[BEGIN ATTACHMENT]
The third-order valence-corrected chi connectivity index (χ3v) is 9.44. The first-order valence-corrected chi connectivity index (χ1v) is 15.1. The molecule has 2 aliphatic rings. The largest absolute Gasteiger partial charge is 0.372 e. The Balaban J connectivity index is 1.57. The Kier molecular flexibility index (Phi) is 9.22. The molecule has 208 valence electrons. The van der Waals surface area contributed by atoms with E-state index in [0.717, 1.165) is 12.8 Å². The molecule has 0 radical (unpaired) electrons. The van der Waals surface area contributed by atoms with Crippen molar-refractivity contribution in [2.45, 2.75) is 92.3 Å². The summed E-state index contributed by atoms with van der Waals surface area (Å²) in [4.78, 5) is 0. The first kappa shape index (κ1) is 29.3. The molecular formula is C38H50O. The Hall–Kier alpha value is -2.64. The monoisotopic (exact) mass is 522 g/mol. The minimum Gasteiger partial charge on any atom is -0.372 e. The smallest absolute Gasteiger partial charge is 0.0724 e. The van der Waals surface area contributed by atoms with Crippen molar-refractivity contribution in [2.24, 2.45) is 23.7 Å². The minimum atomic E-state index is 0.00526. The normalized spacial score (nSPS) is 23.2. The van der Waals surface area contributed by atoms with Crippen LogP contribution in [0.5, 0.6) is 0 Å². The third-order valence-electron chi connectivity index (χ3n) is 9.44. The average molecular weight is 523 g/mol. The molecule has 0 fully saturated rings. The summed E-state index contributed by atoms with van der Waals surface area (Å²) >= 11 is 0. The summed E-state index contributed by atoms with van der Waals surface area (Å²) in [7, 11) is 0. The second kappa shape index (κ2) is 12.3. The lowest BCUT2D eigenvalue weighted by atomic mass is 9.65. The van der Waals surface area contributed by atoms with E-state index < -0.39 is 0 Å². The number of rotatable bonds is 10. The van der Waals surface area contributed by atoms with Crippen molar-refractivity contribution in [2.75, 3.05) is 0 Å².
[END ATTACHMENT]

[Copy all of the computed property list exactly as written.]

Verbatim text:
The third-order valence-corrected chi connectivity index (χ3v) is 9.44. The first-order valence-corrected chi connectivity index (χ1v) is 15.1. The molecule has 2 aliphatic rings. The largest absolute Gasteiger partial charge is 0.372 e. The Balaban J connectivity index is 1.57. The Kier molecular flexibility index (Phi) is 9.22. The molecule has 208 valence electrons. The van der Waals surface area contributed by atoms with E-state index in [0.717, 1.165) is 12.8 Å². The molecule has 0 radical (unpaired) electrons. The van der Waals surface area contributed by atoms with Crippen molar-refractivity contribution in [2.45, 2.75) is 92.3 Å². The summed E-state index contributed by atoms with van der Waals surface area (Å²) in [4.78, 5) is 0. The first kappa shape index (κ1) is 29.3. The molecular formula is C38H50O. The Hall–Kier alpha value is -2.64. The monoisotopic (exact) mass is 522 g/mol. The minimum Gasteiger partial charge on any atom is -0.372 e. The smallest absolute Gasteiger partial charge is 0.0724 e. The van der Waals surface area contributed by atoms with Crippen molar-refractivity contribution in [2.24, 2.45) is 23.7 Å². The minimum atomic E-state index is 0.00526. The normalized spacial score (nSPS) is 23.2. The van der Waals surface area contributed by atoms with Crippen LogP contribution in [0.5, 0.6) is 0 Å². The third-order valence-electron chi connectivity index (χ3n) is 9.44. The average molecular weight is 523 g/mol. The molecule has 0 fully saturated rings. The summed E-state index contributed by atoms with van der Waals surface area (Å²) >= 11 is 0. The summed E-state index contributed by atoms with van der Waals surface area (Å²) in [7, 11) is 0. The second kappa shape index (κ2) is 12.3. The lowest BCUT2D eigenvalue weighted by atomic mass is 9.65. The van der Waals surface area contributed by atoms with E-state index < -0.39 is 0 Å². The number of rotatable bonds is 10. The van der Waals surface area contributed by atoms with Crippen molar-refractivity contribution in [2.75, 3.05) is 0 Å².